Spain: Women journalists’ working and professional conditions are deteriorating in the post-pandemic period
In a new survey launched by the Federation of Journalists’ Unions in Spain (FeSP), 52% of journalists say that their professional and working situation has deteriorated, 45% point to a greater workload with the same income and 39% of freelancers say they have fewer assignments.
The Federation of Journalists’ Unions-FeSP has launched a survey in October-November 2022 to find out the impact of the pandemic on the professional situation of women journalists and freelancers at the national level, as well as to identify possible training needs, mainly regarding ICT tools, that could help improve their employability and adaptation to the new digital environment and new forms of remote work.
52.3% of the professionals who responded to the survey consider that their work and professional situation have deteriorated after the pandemic:
- 45.3% put forward a greater workload for the same salary as before the pandemic
- 39.6% have less work as freelancers
- 33% have a lower salary
- 28.3% have mental health problems
- 25.5% have more difficulty balancing work and family or private life
- 17% link four other causes: job loss, difficulties in adapting to remote work and/or new technologies; physical health problems and difficulties related to the lack of security in developing one’s work.
72.6% of the respondents are women and 87.8% are professionals working in journalism, 36% are freelancers, the majority of them working as freelance journalists for various media (25%) and those working for digital media (24.3%). Then, 16.2% work for a communication department of a private company, followed by those who work in a communication agency (15.6%), and 13.9% who work for the daily print media.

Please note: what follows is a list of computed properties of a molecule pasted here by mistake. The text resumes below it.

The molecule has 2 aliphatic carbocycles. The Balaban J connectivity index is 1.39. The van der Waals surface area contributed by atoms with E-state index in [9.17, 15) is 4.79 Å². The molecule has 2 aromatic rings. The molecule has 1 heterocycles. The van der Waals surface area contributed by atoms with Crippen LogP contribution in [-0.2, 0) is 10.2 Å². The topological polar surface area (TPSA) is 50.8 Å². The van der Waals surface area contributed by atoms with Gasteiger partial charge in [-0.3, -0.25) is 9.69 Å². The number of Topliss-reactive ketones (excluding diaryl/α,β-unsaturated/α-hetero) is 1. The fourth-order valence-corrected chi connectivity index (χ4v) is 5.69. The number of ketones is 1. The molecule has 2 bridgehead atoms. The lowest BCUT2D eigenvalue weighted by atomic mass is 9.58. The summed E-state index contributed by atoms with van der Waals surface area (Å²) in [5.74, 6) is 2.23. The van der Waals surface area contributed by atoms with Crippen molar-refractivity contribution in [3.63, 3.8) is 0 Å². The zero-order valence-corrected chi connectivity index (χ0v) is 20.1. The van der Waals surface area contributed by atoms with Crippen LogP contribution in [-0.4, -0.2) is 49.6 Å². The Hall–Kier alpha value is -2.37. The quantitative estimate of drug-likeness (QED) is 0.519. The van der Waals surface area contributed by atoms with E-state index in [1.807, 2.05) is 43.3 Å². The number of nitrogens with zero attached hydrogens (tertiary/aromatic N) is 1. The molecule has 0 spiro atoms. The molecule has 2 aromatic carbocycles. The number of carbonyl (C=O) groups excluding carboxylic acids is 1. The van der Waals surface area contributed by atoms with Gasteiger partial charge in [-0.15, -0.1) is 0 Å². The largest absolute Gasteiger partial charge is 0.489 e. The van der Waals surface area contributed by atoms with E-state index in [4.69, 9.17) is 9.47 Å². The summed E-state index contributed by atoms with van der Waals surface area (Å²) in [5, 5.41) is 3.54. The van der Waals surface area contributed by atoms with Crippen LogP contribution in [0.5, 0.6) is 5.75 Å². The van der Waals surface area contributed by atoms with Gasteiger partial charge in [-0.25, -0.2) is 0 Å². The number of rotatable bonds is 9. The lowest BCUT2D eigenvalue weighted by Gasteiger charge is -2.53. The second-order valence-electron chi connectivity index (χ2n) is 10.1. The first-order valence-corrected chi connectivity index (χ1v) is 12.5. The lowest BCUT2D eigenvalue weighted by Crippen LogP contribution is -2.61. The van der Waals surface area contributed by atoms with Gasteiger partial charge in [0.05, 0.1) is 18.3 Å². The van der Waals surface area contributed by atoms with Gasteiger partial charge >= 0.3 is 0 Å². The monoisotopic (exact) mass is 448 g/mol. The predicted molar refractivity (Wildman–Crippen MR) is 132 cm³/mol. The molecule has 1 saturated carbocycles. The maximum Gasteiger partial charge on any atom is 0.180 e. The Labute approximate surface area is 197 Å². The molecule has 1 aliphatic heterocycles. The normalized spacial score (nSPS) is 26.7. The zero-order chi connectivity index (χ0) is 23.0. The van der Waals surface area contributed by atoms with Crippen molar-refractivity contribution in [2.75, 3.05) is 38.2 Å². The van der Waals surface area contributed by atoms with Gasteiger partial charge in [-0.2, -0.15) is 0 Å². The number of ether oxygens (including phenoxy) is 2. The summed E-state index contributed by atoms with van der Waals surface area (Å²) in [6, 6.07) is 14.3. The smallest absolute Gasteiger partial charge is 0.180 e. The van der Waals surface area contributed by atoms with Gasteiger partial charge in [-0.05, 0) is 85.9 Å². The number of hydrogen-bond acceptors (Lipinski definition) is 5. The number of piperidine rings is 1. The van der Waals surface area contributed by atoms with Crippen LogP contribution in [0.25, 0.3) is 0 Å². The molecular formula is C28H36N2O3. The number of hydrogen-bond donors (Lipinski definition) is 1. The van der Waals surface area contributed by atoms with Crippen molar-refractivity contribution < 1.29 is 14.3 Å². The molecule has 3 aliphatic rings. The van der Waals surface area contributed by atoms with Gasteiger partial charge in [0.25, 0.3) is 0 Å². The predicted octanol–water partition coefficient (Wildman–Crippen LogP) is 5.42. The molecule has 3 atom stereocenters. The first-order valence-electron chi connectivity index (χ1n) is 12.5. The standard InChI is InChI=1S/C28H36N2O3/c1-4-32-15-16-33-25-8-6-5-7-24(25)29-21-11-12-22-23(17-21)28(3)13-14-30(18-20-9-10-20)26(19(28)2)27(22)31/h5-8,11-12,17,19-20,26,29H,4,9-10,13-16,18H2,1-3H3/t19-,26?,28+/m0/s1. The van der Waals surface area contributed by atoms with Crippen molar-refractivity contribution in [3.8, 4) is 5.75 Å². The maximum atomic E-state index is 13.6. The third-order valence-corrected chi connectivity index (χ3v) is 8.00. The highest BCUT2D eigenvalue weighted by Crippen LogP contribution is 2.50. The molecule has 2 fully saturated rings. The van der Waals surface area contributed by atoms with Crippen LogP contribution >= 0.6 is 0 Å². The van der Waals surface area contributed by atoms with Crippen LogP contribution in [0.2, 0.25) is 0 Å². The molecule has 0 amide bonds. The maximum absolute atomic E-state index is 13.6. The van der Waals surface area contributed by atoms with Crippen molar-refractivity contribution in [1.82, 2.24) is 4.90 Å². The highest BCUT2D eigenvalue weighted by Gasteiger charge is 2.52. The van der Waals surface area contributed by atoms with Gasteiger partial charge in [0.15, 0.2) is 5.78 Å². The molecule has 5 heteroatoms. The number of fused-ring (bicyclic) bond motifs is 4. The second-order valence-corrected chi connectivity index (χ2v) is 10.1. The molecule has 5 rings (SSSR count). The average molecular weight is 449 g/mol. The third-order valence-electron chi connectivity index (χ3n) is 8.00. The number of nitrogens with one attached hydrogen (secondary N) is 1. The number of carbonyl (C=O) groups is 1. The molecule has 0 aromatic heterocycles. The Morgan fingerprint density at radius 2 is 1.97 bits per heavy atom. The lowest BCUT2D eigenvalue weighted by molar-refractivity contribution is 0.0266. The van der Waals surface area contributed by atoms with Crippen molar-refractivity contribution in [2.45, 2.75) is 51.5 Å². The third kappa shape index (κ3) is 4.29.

Another important fact is that 41.4% are professionals affiliated to a trade union, while 53.3% participate or are members of other professional organisations.
Online violence: a growing threat to women journalists
The survey sought to identify whether news professionals are subjected to gender-based violence. 46.9% of the respondents said they had experienced some kind of gender-based harassment or attack. Among them, 48.5% said they had received sexist insults during their work; even more seriously, 35% said they had been harassed in the workplace because they were women and 26.5% said they had been sexually harassed in their professional environment.
As regards new forms of violence, 32.4% said they had been threatened or insulted on social media and 16.2% said they had been victims of cyberbullying. Online violence is identified as one of the most worrying threats to the safety and work of women journalists, as well as to equality in our media and freedom of information.
This survey was partly funded by the European Commission through the EFJ and the European Trade Union Confederation (ETUC)’s joint project “Trade Union for a Fair Recovery“.